South African Military History Society

NEWSLETTER -- June 1997

Past meeting - Johannesburg
When talk turns to the bombing of Britain in the winter of 1940-41, it is usually London that springs to mind, or perhaps Coventry. Yet that winter the centres of all Britain's major cities -- Liverpool, Glasgow, Birminghm, Manchester, to name just a few -- were destroyed by the Luftwaffe using night-bombing tactics that in the later stages of the war were used, and much improved on, by the RAF.
In the curtain raiser at the 8th May meeting, society chairman George Barrell described his experiences as a teenage schoolboy in the bombing of Manchester, and particularly on the night before Christmas Eve 1940 when his home town of Streford, south west of Manchester, was heavily bombed.
Manchester was a prime military target for the Luftwaffe, being surrounded by innumerable industries serving Britain's war effort. These included the Fairy Aviation Works: A V Roe, which was later to produce the famous Lancaster Bomber; Ferranti, manufacturer of radar and radio equipment; the Crossley Motor Company, making armoured cars; and many others. But the biggest industrial concentration of all, at that time the largest in Britain, was Trafford Park, on the south bank of the Manchester Ship Canal and west of the city centre. The many industries sited in Trafford Park, now best known as the home of Manchester United Football Club, included a Ford plant making Rolls Royce aero engines; a steel mill; a major power station; the Metropolitan Vickers factory turning out tanks, guns and the famous Manchester Bomber; and an oil refinery processing aviation for the bomber airfields in eastern England.
The Luftwaffe's attempts to eliminate these strategic targets resulted in frequent destruction in the residential areas of Stretford a few kilometres to the south of Trafford Park where George lived. He described how he had helped fight incendiary bombs; had sheltered from the rain of high explosives; helped in the clearing up after the destruction of a severe night's bombing; of helping pull corpses from wrecked buildings; of the loss of family friends and of the seemingly miraculous escape of others.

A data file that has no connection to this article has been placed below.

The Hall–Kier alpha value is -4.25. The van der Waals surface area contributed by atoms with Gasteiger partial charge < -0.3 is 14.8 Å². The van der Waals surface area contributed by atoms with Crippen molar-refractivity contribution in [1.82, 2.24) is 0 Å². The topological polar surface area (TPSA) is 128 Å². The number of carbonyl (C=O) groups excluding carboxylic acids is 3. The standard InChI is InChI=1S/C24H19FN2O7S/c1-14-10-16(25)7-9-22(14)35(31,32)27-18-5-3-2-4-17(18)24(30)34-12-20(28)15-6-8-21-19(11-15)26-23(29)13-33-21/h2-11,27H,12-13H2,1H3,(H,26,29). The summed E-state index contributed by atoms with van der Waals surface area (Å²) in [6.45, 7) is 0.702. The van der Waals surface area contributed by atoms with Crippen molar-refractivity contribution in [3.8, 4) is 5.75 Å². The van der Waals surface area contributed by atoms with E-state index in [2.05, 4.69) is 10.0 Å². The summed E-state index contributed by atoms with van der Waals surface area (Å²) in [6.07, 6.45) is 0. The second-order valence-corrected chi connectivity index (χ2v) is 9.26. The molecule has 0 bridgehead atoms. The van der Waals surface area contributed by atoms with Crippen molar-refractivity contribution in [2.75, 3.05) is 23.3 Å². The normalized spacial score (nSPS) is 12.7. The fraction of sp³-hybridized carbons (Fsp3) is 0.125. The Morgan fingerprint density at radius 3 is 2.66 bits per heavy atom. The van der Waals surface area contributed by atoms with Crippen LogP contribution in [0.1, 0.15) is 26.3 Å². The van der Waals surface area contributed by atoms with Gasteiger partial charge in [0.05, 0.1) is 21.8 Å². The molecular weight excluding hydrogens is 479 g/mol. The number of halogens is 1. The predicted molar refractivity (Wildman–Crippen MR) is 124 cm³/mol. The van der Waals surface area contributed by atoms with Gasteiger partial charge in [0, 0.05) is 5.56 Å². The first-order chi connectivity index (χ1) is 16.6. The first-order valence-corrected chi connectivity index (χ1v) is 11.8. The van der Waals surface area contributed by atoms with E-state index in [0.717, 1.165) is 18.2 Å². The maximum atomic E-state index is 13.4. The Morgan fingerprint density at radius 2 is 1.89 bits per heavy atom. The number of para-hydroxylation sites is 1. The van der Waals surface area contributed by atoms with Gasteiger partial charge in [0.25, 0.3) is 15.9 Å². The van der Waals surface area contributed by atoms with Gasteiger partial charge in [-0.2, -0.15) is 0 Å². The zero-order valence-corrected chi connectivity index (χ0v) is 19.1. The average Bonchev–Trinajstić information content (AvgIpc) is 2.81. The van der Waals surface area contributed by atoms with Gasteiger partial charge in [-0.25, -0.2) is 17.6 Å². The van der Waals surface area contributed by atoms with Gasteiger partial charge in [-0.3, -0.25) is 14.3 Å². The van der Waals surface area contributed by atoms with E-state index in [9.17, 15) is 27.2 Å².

Until the arrival of the A-bomb, no single weapon in the history of warfare had wielded more power than the battleship. It had created and protected empires, opened and safeguarded trade routes, settled disputes and assisted in the conquest of territories. Britain's Admiral Lord Nelson called his battleships the best negotiators in the world.
In the main lecture of the evening society committee member Louis Wildenboer traced the development of the battleship from the Greek trireme -- which changed the course of world history when the Persian fleet was defeated at the battle of Salamis in 480 BC -- to WW2, when airpower finally rendered these great ships obsolete.
The advent of gunpowder and ocean-going ships driven by wind and sail vastly extended the reach of the muzzle-loaded cannon, which dominated the seas for centuries. Naval battles in those days were confused affairs with ships firing at targets obscured by smoke and flame, and with the direction of the wind often dictating events.
The age of sail left many famous names on the pages of history. The Dutch admirals Michiel de Ruyter and Maarten Tromp are remembered for having once sailed up the Thames, destroyed the English fleet at anchor, and taken its flagship as prize. Tromp was killed on his own quarter deck by a musket ball fired from an English warship in much the same way as, over a century later, Nelson died.